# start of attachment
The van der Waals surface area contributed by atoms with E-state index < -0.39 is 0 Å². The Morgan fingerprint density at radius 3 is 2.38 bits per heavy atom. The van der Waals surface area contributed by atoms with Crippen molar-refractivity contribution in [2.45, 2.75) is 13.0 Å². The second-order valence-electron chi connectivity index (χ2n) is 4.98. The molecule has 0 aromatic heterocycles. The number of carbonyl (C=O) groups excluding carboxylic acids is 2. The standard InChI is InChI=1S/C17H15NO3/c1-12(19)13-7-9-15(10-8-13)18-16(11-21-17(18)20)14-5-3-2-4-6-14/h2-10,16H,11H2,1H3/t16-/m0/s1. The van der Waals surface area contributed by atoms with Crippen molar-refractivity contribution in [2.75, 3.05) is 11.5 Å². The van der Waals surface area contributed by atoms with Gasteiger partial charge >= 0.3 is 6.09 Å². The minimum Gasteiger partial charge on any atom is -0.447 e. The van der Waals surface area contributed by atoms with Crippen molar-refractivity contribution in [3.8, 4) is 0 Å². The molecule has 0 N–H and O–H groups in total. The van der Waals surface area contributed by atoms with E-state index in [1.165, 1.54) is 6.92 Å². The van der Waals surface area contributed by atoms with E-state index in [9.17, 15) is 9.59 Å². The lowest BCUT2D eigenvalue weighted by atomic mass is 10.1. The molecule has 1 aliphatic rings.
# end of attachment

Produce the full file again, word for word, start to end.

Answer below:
The van der Waals surface area contributed by atoms with E-state index < -0.39 is 0 Å². The Morgan fingerprint density at radius 3 is 2.38 bits per heavy atom. The van der Waals surface area contributed by atoms with Crippen molar-refractivity contribution in [2.45, 2.75) is 13.0 Å². The second-order valence-electron chi connectivity index (χ2n) is 4.98. The molecule has 0 aromatic heterocycles. The number of carbonyl (C=O) groups excluding carboxylic acids is 2. The standard InChI is InChI=1S/C17H15NO3/c1-12(19)13-7-9-15(10-8-13)18-16(11-21-17(18)20)14-5-3-2-4-6-14/h2-10,16H,11H2,1H3/t16-/m0/s1. The van der Waals surface area contributed by atoms with Crippen molar-refractivity contribution in [2.75, 3.05) is 11.5 Å². The van der Waals surface area contributed by atoms with Gasteiger partial charge >= 0.3 is 6.09 Å². The minimum Gasteiger partial charge on any atom is -0.447 e. The van der Waals surface area contributed by atoms with Crippen molar-refractivity contribution in [3.8, 4) is 0 Å². The molecule has 0 N–H and O–H groups in total. The van der Waals surface area contributed by atoms with E-state index in [1.165, 1.54) is 6.92 Å². The van der Waals surface area contributed by atoms with E-state index in [9.17, 15) is 9.59 Å². The lowest BCUT2D eigenvalue weighted by atomic mass is 10.1. The molecule has 1 aliphatic rings.